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In your Mathcamp application, you will include a personal essay: a chance for you to speak directly to the admissions committee about yourself and what motivates you to apply.
In a nutshell, we would like you to tell us a little more about yourself, your interest in math, and why you want to come to Mathcamp. Most applicants answer in a few paragraphs, but there is neither a minimum nor a maximum word count for the personal statement: you can feel free to express your ideas at their natural length. The format is completely up to you: it can be a series of short answers, or one overarching narrative. You can also get creative: we've received essays in the form of lists, poems, puzzles, short stories, plays, letters. Just use this space to introduce yourself to us.
Here are some examples of things you could talk about (but don't feel obliged to respond to every prompt!):
Tell us a little about yourself! What's important to you about who you are or what you do? What has shaped who you are today?
What is your favorite book? Why?
What do you hope to gain from a summer at Mathcamp? Do you have any specific goals for the summer, mathematical or otherwise?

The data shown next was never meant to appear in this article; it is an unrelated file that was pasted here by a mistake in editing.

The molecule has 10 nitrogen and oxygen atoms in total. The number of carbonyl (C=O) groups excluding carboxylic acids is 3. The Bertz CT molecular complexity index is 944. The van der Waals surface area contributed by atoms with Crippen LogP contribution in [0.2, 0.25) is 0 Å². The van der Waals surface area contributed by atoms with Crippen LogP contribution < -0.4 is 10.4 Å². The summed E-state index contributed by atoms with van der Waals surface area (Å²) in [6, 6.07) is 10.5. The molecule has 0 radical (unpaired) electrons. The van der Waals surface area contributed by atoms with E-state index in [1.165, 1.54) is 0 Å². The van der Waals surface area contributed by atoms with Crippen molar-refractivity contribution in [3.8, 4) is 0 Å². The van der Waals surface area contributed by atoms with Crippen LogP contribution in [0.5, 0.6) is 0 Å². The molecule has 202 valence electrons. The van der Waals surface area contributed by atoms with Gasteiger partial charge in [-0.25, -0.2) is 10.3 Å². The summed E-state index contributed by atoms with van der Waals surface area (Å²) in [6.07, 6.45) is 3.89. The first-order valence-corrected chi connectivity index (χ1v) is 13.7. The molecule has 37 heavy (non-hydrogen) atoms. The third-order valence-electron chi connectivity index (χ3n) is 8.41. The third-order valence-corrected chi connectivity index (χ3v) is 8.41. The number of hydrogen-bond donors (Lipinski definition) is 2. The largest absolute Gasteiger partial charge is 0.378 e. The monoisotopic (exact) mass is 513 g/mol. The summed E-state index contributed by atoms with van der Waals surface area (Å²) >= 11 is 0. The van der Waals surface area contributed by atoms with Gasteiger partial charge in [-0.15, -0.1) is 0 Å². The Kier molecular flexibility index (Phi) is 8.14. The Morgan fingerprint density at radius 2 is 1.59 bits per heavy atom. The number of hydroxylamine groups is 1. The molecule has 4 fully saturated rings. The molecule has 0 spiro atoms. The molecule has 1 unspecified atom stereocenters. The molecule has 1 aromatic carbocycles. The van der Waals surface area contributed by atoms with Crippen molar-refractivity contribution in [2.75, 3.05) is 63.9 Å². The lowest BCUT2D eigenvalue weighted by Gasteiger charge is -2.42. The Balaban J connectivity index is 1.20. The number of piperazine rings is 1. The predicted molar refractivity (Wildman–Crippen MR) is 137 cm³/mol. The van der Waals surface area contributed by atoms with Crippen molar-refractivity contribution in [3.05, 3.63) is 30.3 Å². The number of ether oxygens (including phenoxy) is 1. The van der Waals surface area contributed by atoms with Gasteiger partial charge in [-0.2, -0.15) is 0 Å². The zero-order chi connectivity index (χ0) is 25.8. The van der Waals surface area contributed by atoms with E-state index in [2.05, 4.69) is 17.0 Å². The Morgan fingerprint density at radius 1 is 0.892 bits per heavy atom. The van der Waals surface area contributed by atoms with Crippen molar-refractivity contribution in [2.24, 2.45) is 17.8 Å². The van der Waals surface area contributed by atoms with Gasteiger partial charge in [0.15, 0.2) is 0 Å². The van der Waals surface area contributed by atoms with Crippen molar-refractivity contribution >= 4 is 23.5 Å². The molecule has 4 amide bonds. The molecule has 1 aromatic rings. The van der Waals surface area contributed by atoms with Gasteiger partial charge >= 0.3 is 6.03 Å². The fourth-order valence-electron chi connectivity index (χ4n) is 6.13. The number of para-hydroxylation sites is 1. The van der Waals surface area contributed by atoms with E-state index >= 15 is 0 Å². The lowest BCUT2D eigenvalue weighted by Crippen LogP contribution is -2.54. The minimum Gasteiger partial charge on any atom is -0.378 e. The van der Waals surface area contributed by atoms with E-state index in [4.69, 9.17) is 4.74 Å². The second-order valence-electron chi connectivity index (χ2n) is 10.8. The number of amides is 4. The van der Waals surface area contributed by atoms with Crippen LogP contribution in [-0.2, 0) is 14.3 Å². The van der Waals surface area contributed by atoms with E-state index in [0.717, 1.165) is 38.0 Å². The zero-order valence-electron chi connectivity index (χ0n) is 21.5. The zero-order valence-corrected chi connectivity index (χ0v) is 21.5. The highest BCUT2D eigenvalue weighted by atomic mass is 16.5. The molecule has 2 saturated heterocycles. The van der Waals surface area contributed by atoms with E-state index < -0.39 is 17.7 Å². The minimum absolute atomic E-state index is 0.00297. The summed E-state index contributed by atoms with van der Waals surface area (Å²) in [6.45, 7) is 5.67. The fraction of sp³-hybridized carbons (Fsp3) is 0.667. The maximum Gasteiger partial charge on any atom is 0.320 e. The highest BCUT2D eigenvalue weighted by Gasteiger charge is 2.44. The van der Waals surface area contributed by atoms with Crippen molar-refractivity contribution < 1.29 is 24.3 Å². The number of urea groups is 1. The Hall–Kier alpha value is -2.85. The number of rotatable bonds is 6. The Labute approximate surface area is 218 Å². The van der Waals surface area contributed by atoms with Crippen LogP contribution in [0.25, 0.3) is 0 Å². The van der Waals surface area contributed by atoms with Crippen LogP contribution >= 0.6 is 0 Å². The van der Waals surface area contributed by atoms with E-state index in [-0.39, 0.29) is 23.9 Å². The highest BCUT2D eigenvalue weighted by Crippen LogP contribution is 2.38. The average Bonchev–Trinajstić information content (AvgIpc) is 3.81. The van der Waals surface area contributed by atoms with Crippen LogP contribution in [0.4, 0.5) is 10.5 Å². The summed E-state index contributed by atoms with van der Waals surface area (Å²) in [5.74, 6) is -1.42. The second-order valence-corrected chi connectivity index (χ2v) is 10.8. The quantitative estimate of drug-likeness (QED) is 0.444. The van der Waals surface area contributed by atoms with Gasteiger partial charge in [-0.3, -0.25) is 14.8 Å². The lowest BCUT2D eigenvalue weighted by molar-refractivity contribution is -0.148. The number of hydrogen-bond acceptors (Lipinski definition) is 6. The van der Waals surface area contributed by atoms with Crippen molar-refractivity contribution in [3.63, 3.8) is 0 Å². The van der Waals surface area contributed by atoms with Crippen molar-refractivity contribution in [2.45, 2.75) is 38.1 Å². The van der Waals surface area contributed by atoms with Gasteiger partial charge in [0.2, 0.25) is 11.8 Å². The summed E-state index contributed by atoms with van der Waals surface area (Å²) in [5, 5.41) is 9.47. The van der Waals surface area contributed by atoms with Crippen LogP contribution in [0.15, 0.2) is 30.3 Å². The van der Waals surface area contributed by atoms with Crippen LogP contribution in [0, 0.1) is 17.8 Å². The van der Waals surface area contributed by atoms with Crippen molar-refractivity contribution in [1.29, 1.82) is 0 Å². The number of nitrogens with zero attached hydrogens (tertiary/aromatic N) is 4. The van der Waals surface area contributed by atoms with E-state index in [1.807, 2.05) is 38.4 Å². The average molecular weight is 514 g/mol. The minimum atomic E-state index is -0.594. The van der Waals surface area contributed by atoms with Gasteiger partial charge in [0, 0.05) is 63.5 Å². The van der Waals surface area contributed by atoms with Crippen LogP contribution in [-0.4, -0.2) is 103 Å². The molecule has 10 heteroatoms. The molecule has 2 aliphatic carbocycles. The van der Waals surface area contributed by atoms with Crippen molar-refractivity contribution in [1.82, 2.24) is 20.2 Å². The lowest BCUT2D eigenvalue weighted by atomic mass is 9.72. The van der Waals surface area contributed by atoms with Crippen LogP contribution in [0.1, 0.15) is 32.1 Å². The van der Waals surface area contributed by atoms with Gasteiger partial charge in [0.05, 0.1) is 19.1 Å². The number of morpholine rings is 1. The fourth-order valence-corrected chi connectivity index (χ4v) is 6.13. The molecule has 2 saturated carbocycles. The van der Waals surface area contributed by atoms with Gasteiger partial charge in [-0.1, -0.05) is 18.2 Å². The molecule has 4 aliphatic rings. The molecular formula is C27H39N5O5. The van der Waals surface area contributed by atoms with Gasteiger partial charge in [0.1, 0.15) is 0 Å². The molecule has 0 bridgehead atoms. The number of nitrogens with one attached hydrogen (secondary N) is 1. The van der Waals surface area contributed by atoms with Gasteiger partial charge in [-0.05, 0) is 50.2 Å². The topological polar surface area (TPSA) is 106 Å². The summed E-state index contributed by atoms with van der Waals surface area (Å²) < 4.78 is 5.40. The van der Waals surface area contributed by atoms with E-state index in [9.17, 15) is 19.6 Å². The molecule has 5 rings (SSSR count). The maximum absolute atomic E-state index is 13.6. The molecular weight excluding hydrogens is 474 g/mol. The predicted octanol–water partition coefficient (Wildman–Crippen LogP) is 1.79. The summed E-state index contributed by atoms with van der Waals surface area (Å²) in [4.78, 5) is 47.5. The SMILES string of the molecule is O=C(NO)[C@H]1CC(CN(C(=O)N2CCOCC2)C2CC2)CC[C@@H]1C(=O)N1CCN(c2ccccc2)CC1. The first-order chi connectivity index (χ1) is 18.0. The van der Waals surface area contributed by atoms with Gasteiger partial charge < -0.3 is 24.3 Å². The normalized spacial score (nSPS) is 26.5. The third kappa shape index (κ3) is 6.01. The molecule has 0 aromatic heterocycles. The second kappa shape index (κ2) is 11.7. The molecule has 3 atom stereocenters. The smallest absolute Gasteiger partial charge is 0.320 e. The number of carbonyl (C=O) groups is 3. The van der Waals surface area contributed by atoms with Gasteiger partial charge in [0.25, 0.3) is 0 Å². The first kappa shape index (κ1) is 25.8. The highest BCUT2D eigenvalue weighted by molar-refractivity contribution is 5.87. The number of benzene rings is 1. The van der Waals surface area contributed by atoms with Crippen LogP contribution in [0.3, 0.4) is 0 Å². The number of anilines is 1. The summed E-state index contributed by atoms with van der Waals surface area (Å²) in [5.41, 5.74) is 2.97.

What do you like about math? Are you interested in math for its own sake, or for its applications to other fields, or both? Are there specific areas or kinds of math that you enjoy, or that you are particularly curious about?
Tell us a little about your mathematical environment. What do you like about your school and community mathematical resources? What would you change if you could?
Tell us about a really beautiful or compelling mathematical idea that you have recently encountered. What's so amazing about it?
Which of the problems on the Quiz did you enjoy most, and why? Did you learn anything interesting from working on them? What were your least favorite problems, and what didn't you like about them? (Don't worry, we won't take it personally.)
There's a very vibrant life at Mathcamp outside of the classroom! If you were going to run a Mathcamp activity, what activity would you propose and why?
Is there anything unusual about your background that we should keep in mind when reading your application?
It goes without saying that there are no "right answers" to any of these questions: they're just here to give you an idea of the kinds of things we're curious about. You should definitely not feel obligated to talk about all of these topics, or any of them. Feel free to write about anything that could give us some sense of who you are – as a person, a mathematician, and someone with whom we might get to spend five weeks this summer.